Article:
Veterans Column: Here’s What You Can Do for National Purple Heart Day
By Alexander G. Deraney, U.S. Army Lieutenant Colonel (Ret.) and GCVF “Mobile Veteran Outreach” Team Member
Aug. 7 is National Purple Heart Day, a day on which many Americans reflect on those who fought and lost their lives or received life-altering injuries in combat operations.
An estimated 1.8 million Americans have earned that venerable award, however this year’s commemoration of those who earned the Purple Heart may be eclipsed by numerous significant current events. For example, the global pandemic’s variants are creating renewed havoc in much of the country, with vaccines fully available and yet a symbol of the political tribalization that is prevalent in our society today.
As we deal, yet again, with rising infections, we still haven’t begun to gain a full understanding of the massive economic implications of the virus. All this is happening amid the backdrop of social unrest and hardening ideological polarization. In this era in America, many question the very validity of long-held American values, including our support for those who have served in uniform.
This August marks another milestone in the history of our military and perhaps also a shift in how we value service.
After almost 20 years, the nation’s longest conflict in the Global War on Terror, Operation Enduring Freedom in Afghanistan, will come to an end this month. It marks the end of conventional “boots on the ground” operations.
Later this year, America will also end combat operations in Iraq. Almost 10 years ago Operation Iraqi Freedom ended, but the United States became recommitted after the emergence and growth of the Islamic State.
Together, military operations in both theaters required the deployment of an estimated 2.7 million service men and women and resulted in the awarding of approximately 57,710 Purple Hearts.
Many ask if we won these conflicts and were they worth it? When we consider that the strategic objective of these operations was the prevention of the harboring of terrorists to prevent another large-scale attack on American soil, the report card is pretty good. The question is will we continue our support of veterans with an end to major combat operations?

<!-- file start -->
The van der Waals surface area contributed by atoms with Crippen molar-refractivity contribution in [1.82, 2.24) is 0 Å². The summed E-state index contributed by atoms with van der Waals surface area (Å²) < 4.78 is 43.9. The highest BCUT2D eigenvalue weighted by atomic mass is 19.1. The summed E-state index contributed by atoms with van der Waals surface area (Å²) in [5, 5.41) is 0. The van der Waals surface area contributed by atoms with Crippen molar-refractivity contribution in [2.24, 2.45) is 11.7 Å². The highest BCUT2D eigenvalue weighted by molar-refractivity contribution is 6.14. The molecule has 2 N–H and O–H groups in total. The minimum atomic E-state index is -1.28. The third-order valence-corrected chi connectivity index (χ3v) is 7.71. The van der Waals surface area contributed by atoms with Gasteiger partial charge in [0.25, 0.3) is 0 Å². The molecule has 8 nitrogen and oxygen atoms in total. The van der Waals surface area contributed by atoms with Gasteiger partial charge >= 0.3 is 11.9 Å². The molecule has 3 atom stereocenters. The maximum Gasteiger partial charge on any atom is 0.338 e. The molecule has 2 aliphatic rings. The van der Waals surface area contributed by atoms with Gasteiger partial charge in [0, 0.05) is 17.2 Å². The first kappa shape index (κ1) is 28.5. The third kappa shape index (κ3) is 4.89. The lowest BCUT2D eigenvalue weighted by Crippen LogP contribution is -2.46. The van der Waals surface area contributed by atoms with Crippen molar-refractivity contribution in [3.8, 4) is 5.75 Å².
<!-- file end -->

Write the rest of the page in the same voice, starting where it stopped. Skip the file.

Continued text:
Given the challenges facing Americans today, the needs of vulnerable veterans and their families can easily go unnoticed. When our veterans leave the service, many continue to bear the physical and emotional scars of that service.
These scars often mask invisible wounds, including traumatic brain injury, depression and post-traumatic stress disorder. According to Veterans Affairs, veteran suicides number between 17 and 18 per day, with some 37,250 veterans who are homeless and another 1.4 million veterans at risk of homelessness. Fortunately, there are a few organizations that exist to serve vulnerable veterans.
One in our community, the Gold Coast Veterans Foundation, is committed to a comprehensive system of care to disrupt and defeat the chain of events that leads to negative health and life outcomes for veterans.
This Purple Heart Day can be recognized in a number of ways. We can fly the American flag Aug. 7, visit a veteran’s memorial or take a moment to reflect on our veterans’ sacrifices with friends and family.
We can participate more meaningfully with a donation to a veterans organization or registering our talents as a volunteer with one of these organizations. Volunteers often form the backbone of veterans care organizations.
Last month, Camarillo Police reached out to the Gold Coast Veterans Foundation for assistance in housing a 94-year-old, legally blind widow of a veteran. Thanks to five dedicated and talented foundation volunteers, its partner agencies and the Camarillo Police Department, the widow will be living in a stable, long-term facility, fully cared for.
If our lives do not allow for volunteerism, it is always appropriate to thank a veteran for his or her service. But this month, especially, let’s remember the physical sacrifices of combat that Purple Heart Day commemorates.
Source: VC Star article from August 2, 2021